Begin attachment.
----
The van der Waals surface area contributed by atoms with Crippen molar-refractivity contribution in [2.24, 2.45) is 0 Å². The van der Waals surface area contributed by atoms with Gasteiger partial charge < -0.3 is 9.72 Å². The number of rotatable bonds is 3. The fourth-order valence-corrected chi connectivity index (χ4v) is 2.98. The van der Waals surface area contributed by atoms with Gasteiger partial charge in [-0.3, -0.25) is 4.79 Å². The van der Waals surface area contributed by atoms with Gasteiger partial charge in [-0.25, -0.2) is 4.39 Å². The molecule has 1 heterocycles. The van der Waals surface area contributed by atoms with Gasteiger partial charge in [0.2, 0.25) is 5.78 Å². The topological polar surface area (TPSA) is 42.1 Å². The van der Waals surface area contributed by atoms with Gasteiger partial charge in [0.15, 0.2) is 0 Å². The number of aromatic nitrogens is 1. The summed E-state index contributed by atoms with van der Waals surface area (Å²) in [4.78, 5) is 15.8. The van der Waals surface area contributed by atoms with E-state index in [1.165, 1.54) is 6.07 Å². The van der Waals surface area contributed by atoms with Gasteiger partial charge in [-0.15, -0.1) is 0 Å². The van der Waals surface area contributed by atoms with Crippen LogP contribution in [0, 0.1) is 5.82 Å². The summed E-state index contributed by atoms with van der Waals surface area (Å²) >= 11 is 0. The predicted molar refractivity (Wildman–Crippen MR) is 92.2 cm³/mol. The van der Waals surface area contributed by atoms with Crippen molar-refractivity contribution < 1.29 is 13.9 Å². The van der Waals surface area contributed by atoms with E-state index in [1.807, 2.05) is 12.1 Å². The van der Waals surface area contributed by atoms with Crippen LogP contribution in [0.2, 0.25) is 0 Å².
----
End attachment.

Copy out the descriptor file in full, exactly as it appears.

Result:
The van der Waals surface area contributed by atoms with Crippen molar-refractivity contribution in [2.24, 2.45) is 0 Å². The van der Waals surface area contributed by atoms with Gasteiger partial charge < -0.3 is 9.72 Å². The number of rotatable bonds is 3. The fourth-order valence-corrected chi connectivity index (χ4v) is 2.98. The van der Waals surface area contributed by atoms with Gasteiger partial charge in [-0.3, -0.25) is 4.79 Å². The van der Waals surface area contributed by atoms with Gasteiger partial charge in [-0.25, -0.2) is 4.39 Å². The molecule has 1 heterocycles. The van der Waals surface area contributed by atoms with Gasteiger partial charge in [0.2, 0.25) is 5.78 Å². The topological polar surface area (TPSA) is 42.1 Å². The van der Waals surface area contributed by atoms with Gasteiger partial charge in [0.15, 0.2) is 0 Å². The number of aromatic nitrogens is 1. The summed E-state index contributed by atoms with van der Waals surface area (Å²) in [4.78, 5) is 15.8. The van der Waals surface area contributed by atoms with E-state index in [1.165, 1.54) is 6.07 Å². The van der Waals surface area contributed by atoms with Gasteiger partial charge in [-0.15, -0.1) is 0 Å². The van der Waals surface area contributed by atoms with Crippen LogP contribution in [0, 0.1) is 5.82 Å². The summed E-state index contributed by atoms with van der Waals surface area (Å²) >= 11 is 0. The predicted molar refractivity (Wildman–Crippen MR) is 92.2 cm³/mol. The van der Waals surface area contributed by atoms with Crippen molar-refractivity contribution < 1.29 is 13.9 Å². The van der Waals surface area contributed by atoms with E-state index in [1.807, 2.05) is 12.1 Å². The van der Waals surface area contributed by atoms with Crippen LogP contribution in [0.2, 0.25) is 0 Å².